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Bureau of Disease Control

Ricin

What is ricin?

Ricin is a toxin, or poison, that can be made from the waste left over from processing castor beans. It works by getting inside the cells and preventing them from making proteins the body needs. A person can be poisoned by ricin by inhaling, by ingesting with food or water, or by injection. The poison may be in the form of a powder, mist or pellet.

Ricin poisoning is not contagious; it cannot be spread from person to person.

What are the symptoms?

Symptoms of ricin poisoning depend on the route of exposure to the toxin. When swallowed with food or water, symptoms include nausea, vomiting, diarrhea and abdominal pain. Severe ricin poisoning may progress to dehydration, kidney failure, liver failure and shock. When ricin is inhaled, symptoms may be similar to pneumonia, including fever, cough, tightness in the chest, difficulty breathing, and nausea. If someone is exposed to high doses of the poison, water may accumulate in the lungs and the skin may take on a bluish tinge due to lack of oxygen. When a ricin pellet is injected into the body, symptoms includes pain and tissue damage at the injection site, tiredness, muscle pain, followed by vomiting, renal failure, liver failure and shock.

Symptoms from ricin exposure usually begin after about 4 to 8 hours. Shock, organ failure and death may follow within 36 – 72 hours of a severe exposure. If someone lives longer than five days after the exposure to ricin, that person will probably not die.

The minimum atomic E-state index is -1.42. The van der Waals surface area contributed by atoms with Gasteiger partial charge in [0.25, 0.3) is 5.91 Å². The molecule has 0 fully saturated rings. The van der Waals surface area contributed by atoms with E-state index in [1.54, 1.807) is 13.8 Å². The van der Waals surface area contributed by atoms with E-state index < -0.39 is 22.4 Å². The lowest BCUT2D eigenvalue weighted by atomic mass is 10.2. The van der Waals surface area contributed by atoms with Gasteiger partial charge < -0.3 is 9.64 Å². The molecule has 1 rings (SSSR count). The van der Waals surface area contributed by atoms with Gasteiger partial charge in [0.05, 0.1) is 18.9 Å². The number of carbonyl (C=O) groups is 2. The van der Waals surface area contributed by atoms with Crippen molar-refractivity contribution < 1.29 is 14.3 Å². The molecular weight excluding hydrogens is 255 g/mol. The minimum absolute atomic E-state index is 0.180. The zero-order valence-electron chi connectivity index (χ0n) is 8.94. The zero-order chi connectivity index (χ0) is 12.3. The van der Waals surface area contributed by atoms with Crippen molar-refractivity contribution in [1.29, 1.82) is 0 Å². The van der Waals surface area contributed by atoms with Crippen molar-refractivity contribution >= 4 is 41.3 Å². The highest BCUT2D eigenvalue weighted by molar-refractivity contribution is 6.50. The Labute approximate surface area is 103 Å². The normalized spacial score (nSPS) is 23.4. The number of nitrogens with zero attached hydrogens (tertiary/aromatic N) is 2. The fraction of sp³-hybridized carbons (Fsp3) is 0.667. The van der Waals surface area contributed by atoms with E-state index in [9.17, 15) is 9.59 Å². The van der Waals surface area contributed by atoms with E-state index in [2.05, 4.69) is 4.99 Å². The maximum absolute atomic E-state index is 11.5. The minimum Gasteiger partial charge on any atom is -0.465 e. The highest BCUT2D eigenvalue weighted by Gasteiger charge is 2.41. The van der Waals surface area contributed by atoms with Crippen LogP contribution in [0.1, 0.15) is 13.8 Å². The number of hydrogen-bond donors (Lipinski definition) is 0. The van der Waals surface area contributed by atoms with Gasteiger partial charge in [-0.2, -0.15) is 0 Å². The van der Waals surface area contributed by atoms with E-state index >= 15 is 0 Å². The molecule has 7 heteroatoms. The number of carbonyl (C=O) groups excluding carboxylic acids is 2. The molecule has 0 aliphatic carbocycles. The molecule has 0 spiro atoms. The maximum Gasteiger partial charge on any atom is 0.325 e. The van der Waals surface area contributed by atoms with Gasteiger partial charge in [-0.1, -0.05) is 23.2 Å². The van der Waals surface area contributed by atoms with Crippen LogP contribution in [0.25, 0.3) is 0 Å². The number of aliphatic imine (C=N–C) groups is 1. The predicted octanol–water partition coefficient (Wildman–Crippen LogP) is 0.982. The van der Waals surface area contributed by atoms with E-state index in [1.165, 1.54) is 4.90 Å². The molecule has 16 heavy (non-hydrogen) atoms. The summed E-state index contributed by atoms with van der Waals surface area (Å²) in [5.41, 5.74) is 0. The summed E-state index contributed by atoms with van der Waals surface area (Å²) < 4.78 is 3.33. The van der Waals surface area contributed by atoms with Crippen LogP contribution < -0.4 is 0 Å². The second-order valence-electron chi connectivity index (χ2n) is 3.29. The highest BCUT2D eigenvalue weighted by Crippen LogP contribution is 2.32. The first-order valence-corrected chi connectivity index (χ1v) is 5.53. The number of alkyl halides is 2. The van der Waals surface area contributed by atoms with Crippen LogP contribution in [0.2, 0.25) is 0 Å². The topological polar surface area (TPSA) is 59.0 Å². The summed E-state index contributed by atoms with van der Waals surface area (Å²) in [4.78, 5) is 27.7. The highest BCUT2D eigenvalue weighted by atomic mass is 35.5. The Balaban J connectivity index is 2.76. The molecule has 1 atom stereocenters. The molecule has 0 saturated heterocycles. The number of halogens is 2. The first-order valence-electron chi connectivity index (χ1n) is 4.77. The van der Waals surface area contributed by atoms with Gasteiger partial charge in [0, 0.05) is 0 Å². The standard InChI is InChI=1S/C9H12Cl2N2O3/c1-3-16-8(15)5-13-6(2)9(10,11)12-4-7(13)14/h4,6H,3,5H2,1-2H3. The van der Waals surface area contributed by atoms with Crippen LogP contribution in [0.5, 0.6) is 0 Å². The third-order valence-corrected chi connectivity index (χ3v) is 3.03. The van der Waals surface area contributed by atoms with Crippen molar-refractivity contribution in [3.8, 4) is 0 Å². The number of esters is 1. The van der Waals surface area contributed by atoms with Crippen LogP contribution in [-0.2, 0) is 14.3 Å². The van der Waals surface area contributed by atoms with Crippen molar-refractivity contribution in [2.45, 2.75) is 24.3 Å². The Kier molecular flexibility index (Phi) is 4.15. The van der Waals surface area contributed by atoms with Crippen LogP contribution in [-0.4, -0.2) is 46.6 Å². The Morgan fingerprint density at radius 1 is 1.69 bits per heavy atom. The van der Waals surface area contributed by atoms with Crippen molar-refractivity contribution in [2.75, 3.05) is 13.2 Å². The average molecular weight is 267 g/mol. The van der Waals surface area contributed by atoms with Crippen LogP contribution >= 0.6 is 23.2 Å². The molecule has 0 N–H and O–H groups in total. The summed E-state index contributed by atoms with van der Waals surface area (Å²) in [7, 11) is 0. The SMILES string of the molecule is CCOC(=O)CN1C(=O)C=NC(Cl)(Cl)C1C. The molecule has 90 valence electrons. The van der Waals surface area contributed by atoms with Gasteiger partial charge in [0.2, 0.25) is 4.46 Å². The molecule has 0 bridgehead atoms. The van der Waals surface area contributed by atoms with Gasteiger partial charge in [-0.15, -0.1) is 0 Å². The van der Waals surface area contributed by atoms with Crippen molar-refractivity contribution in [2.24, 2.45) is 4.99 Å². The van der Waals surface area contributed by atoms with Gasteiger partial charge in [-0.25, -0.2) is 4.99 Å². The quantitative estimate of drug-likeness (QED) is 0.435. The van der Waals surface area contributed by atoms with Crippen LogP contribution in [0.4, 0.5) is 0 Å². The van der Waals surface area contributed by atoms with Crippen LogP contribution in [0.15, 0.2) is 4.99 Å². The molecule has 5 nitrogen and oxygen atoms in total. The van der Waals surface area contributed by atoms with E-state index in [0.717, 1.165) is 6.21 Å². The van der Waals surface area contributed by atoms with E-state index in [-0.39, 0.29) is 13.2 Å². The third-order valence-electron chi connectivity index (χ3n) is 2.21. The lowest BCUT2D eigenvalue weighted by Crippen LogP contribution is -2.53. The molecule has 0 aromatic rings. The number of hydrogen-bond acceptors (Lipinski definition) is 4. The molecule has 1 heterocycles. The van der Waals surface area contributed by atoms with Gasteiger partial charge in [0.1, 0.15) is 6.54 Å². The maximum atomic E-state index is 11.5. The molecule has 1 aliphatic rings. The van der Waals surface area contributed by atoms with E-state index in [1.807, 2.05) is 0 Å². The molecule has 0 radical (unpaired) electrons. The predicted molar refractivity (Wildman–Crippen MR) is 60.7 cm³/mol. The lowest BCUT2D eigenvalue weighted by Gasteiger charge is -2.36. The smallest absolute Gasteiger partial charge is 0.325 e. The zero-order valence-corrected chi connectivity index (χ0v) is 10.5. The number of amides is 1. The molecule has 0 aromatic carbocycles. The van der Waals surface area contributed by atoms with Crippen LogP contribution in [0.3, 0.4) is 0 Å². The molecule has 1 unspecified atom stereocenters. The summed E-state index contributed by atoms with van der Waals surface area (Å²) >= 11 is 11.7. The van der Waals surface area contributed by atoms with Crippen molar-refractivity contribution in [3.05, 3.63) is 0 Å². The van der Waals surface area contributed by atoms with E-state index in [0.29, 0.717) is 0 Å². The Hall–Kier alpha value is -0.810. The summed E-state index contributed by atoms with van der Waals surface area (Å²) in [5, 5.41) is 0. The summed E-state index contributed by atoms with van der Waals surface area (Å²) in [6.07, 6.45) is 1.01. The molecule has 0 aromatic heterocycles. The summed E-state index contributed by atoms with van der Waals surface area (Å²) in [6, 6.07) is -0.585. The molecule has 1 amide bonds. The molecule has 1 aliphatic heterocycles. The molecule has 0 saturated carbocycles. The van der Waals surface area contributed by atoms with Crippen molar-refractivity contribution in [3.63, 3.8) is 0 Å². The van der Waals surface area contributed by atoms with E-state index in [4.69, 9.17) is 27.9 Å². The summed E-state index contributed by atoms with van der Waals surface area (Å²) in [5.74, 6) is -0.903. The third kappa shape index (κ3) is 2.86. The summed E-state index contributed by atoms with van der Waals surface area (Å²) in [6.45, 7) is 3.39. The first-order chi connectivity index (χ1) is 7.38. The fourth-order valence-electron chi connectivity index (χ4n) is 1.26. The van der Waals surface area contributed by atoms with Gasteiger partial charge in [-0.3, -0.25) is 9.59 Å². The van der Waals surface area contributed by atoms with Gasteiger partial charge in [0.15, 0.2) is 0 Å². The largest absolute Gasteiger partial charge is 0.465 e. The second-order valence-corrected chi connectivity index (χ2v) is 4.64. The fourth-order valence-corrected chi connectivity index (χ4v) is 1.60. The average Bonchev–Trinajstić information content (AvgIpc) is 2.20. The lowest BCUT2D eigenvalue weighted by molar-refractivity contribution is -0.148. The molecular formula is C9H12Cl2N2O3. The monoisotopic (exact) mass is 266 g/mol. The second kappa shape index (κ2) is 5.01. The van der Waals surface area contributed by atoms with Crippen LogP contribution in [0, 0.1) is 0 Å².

How is ricin treated?

There is currently no vaccine to protect against ricin. Also, since ricin is a poison, antibiotics or antiviral medicines are not effective. There is no known antitoxin effective against ricin. Treatment is intensive supportive care such as intravenous (IV) fluids to maintain hydration, artificial ventilation to provide help breathing, symptomatic treatment and local wound care.

How do people catch this disease?

Accidental exposure to ricin is not not common despite commercial use of the castor bean.. Exposure to ricin would most likely result only from a deliberate criminal or terrorist act. Ricin poisoning is not contagious; it cannot spread from person to person.

What should I do if I have been exposed to ricin?

There is no reliable test to confirm exposure to ricin. If you suspect you have been exposed to the poison, leave the area where the ricin was released, get into fresh air, and call 911 and the poison control center at 1-800-222-1222.

Remove clothing that might be contaminated and place it in a plastic bag. Do not remove your clothes by pulling them over your head, cut them off if needed. Contaminated skin should be washed with soap and water. If you suspect that ricin has been ingested, do not induce vomiting. Go to the nearest hospital emergency room.